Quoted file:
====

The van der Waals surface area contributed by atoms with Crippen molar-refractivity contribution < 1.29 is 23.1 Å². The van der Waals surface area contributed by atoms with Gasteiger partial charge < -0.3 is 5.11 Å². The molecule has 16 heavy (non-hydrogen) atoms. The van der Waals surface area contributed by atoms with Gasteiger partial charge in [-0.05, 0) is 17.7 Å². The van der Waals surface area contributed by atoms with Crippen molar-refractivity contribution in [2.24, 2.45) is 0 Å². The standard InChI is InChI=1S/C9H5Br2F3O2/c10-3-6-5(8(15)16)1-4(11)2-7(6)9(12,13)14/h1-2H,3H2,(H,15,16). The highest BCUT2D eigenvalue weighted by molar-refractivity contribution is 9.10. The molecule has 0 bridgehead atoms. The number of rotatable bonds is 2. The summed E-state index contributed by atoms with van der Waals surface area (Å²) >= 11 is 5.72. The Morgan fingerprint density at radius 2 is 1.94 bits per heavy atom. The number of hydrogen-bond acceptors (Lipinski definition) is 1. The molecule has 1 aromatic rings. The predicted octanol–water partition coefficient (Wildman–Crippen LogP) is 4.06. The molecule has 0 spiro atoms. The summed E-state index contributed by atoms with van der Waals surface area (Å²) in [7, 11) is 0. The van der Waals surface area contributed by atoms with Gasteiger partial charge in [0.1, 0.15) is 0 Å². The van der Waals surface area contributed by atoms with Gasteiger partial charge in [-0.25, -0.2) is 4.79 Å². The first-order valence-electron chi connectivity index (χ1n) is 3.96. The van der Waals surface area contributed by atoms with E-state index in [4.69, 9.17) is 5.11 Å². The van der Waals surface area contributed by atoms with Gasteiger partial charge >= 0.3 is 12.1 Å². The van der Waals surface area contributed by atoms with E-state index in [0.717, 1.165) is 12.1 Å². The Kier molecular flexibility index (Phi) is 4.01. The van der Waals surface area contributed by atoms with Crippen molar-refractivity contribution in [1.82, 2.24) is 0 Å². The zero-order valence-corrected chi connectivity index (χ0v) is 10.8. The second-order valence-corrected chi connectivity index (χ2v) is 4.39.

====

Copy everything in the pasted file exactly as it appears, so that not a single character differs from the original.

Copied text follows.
The van der Waals surface area contributed by atoms with Crippen molar-refractivity contribution < 1.29 is 23.1 Å². The van der Waals surface area contributed by atoms with Gasteiger partial charge < -0.3 is 5.11 Å². The molecule has 16 heavy (non-hydrogen) atoms. The van der Waals surface area contributed by atoms with Gasteiger partial charge in [-0.05, 0) is 17.7 Å². The van der Waals surface area contributed by atoms with Crippen molar-refractivity contribution in [2.24, 2.45) is 0 Å². The standard InChI is InChI=1S/C9H5Br2F3O2/c10-3-6-5(8(15)16)1-4(11)2-7(6)9(12,13)14/h1-2H,3H2,(H,15,16). The highest BCUT2D eigenvalue weighted by molar-refractivity contribution is 9.10. The molecule has 0 bridgehead atoms. The number of rotatable bonds is 2. The summed E-state index contributed by atoms with van der Waals surface area (Å²) >= 11 is 5.72. The Morgan fingerprint density at radius 2 is 1.94 bits per heavy atom. The number of hydrogen-bond acceptors (Lipinski definition) is 1. The molecule has 1 aromatic rings. The predicted octanol–water partition coefficient (Wildman–Crippen LogP) is 4.06. The molecule has 0 spiro atoms. The summed E-state index contributed by atoms with van der Waals surface area (Å²) in [7, 11) is 0. The van der Waals surface area contributed by atoms with Gasteiger partial charge in [0.1, 0.15) is 0 Å². The van der Waals surface area contributed by atoms with Gasteiger partial charge in [-0.25, -0.2) is 4.79 Å². The first-order valence-electron chi connectivity index (χ1n) is 3.96. The van der Waals surface area contributed by atoms with E-state index in [4.69, 9.17) is 5.11 Å². The van der Waals surface area contributed by atoms with Gasteiger partial charge >= 0.3 is 12.1 Å². The van der Waals surface area contributed by atoms with E-state index in [0.717, 1.165) is 12.1 Å². The Kier molecular flexibility index (Phi) is 4.01. The van der Waals surface area contributed by atoms with Crippen molar-refractivity contribution in [1.82, 2.24) is 0 Å². The zero-order valence-corrected chi connectivity index (χ0v) is 10.8. The second-order valence-corrected chi connectivity index (χ2v) is 4.39.